EEG and the Effects of Hormone Treatment

The administration of hormone replacement therapy (HRT) offers the promise of normalization of function, but EEG/ERP has been used to determine whether general brain state or cognitive function indeed improved with treatment. Schneider and colleagues (2005) examined the effects of growth hormone (GH) replacement deficiency on the sleep EEG, using polysomnography in growth hormone-deficient patients. Results showed that the values for the obtained sleep parameters were similar to those for healthy individuals as reported in the literature and therefore, the authors conclude that 6 months of GH replacement therapy did not adversely affect night sleep or daytime sleep propensity (Schneider et al, 2005).

Golgeli and colleagues (2004) examined the effects of growth hormone (GH) replacement therapy on cognitive function in women with Sheehan's syndrome. Sheehan's syndrome is also known as postpartum hypopituitarism, a pituitary hormone deficiency as a result of life-threatening blood loss during or after childbirth. At baseline, amplitude and latencies of auditory oddball ERPs of patients showed longer latencies than those of controls. After 6 months of hormone replacement therapy, patients showed decreased P300 latencies compared to pre-treatment levels. The authors conclude that Sheehan's syndrome is associated with cognitive impairment as demonstrated by prolonged P300 latencies and the improvement with GH replacement. The conclusions of this study could have been strengthened if the paper had reported EEG measures in the control group as well, after a 6-month period.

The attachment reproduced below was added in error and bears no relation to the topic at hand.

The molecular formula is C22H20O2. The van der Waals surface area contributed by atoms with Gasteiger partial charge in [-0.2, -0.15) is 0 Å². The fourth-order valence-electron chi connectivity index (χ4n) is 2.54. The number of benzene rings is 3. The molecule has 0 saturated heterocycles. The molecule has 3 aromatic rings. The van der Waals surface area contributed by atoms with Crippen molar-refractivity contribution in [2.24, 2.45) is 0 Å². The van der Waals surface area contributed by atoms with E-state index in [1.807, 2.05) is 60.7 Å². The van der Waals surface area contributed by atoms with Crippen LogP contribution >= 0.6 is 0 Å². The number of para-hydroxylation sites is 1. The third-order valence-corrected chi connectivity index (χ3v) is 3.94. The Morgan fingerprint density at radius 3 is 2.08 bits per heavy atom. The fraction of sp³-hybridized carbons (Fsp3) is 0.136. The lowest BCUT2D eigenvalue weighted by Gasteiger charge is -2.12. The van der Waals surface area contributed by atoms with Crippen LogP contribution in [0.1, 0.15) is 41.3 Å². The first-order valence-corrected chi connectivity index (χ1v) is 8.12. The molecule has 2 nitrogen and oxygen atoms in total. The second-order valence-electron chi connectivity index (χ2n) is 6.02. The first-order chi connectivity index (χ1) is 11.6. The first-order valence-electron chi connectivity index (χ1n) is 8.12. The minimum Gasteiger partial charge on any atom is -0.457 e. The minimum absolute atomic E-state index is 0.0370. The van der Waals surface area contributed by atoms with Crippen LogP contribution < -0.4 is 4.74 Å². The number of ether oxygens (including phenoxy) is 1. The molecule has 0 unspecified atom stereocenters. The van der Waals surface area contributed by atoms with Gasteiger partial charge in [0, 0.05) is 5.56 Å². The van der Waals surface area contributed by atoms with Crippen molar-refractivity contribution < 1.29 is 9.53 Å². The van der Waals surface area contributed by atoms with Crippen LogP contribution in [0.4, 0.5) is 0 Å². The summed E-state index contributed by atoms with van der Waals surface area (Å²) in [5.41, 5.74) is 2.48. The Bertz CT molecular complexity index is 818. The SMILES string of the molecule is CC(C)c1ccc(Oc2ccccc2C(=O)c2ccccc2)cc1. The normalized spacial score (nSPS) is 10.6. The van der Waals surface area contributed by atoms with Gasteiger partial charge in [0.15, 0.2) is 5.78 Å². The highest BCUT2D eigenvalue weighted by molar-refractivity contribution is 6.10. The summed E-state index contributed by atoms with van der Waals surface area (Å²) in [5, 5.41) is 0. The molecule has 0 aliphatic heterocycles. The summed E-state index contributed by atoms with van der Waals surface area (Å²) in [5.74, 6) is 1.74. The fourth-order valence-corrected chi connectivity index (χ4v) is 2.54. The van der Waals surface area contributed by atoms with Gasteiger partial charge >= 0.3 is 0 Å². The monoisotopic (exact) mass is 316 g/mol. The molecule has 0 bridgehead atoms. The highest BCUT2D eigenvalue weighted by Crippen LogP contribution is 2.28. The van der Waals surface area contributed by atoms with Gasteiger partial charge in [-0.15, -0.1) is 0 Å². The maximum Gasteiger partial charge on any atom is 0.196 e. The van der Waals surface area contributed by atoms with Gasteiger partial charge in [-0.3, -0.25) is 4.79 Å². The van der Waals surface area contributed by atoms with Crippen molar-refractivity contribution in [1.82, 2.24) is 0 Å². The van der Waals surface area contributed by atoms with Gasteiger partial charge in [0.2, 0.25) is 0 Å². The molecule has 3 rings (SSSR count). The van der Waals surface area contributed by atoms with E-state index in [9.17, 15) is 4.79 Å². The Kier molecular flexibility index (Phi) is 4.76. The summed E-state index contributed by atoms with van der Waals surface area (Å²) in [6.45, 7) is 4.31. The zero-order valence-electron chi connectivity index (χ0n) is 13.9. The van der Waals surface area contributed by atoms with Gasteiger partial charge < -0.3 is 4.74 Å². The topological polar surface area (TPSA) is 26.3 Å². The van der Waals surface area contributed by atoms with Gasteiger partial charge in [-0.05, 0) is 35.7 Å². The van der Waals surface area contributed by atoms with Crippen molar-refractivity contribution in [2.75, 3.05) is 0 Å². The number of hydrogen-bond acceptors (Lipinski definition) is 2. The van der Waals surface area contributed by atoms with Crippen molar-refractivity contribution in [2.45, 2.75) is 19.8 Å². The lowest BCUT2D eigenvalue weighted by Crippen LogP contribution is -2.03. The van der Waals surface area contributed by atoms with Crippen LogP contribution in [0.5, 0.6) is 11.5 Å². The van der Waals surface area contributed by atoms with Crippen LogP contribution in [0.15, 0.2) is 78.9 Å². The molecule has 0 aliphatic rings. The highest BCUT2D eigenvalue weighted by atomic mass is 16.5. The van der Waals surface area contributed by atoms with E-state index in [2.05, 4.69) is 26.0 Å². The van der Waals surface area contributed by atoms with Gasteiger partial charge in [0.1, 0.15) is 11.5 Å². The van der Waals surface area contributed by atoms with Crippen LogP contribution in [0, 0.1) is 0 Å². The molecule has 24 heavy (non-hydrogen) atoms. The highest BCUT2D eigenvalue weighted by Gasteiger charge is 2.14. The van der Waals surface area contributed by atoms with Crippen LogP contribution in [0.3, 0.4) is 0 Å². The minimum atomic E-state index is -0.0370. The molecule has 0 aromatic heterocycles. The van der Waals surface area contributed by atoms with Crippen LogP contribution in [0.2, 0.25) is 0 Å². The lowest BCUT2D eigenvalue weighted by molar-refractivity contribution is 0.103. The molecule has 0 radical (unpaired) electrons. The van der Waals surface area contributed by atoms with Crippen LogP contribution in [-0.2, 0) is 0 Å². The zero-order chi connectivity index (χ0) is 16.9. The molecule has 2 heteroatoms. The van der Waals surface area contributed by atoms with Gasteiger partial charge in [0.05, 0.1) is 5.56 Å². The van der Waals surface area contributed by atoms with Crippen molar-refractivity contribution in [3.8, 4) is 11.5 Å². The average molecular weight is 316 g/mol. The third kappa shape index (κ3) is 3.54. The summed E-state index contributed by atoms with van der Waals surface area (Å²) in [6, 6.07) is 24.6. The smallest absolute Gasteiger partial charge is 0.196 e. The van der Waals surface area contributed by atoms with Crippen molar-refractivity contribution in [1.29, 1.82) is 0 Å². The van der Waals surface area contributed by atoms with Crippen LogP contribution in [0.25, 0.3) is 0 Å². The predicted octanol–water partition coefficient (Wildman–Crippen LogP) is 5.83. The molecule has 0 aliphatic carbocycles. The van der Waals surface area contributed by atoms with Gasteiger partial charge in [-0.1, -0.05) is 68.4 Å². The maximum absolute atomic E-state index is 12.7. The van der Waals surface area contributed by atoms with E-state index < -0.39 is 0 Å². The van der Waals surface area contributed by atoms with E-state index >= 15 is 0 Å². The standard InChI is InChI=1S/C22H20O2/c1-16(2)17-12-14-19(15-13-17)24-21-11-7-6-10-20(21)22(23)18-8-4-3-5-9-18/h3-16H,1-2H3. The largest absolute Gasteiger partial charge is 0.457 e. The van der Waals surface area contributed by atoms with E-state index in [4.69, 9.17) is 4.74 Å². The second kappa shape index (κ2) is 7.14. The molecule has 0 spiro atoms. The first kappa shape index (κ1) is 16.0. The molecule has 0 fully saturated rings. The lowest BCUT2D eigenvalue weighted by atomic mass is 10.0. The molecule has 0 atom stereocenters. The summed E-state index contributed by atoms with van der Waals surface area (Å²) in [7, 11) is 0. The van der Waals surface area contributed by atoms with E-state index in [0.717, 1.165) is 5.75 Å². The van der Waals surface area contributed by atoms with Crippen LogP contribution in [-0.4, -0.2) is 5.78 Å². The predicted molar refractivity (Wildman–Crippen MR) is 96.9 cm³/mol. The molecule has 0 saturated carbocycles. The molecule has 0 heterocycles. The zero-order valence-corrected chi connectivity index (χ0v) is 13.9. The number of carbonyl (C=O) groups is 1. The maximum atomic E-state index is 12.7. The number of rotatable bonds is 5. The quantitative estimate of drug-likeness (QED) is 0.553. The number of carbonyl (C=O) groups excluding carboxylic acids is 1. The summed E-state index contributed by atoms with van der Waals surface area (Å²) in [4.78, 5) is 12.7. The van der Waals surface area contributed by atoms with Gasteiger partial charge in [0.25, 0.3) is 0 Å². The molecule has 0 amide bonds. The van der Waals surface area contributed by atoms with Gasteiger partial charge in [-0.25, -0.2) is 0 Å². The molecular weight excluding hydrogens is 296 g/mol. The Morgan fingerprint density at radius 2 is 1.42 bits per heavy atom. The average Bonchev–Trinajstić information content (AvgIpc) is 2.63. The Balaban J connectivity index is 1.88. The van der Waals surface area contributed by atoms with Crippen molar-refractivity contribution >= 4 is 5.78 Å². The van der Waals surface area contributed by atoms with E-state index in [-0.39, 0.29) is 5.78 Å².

In a similar study on the effects of thy-roxine treatment in congenital hypothyroidism, Oerbeck and colleagues (2007), in a cross-sectional paradigm, used an auditory oddball paradigm to examine P300 and earlier cognitive (P1, N1, P2) ERP components. Significant group differences in amplitude and latency were found on early ERP components (P1, N1). P300 latency and amplitude in the congenital hypothy-roidism group were negatively correlated with duration of treatment. The authors interpret these findings as suggesting that early treatment may have helped to normalize the P300 component.

These studies demonstrate the potential added value of EEG to examine treatment effects; principally the ability to register subtle changes in brain processing that may not be evident on performance tests. Most of the studies reviewed above examine the effects of treatment on the P300. Some of the paradigms above involve before and after measurements of the P300, assuming that changes in the P300 will reflect changes in treatment, an assumption which may be questionable in the absence of control group comparisons. The P300 component is strongly affected by state, and control of this factor is essential for interpretation of treatment effects.

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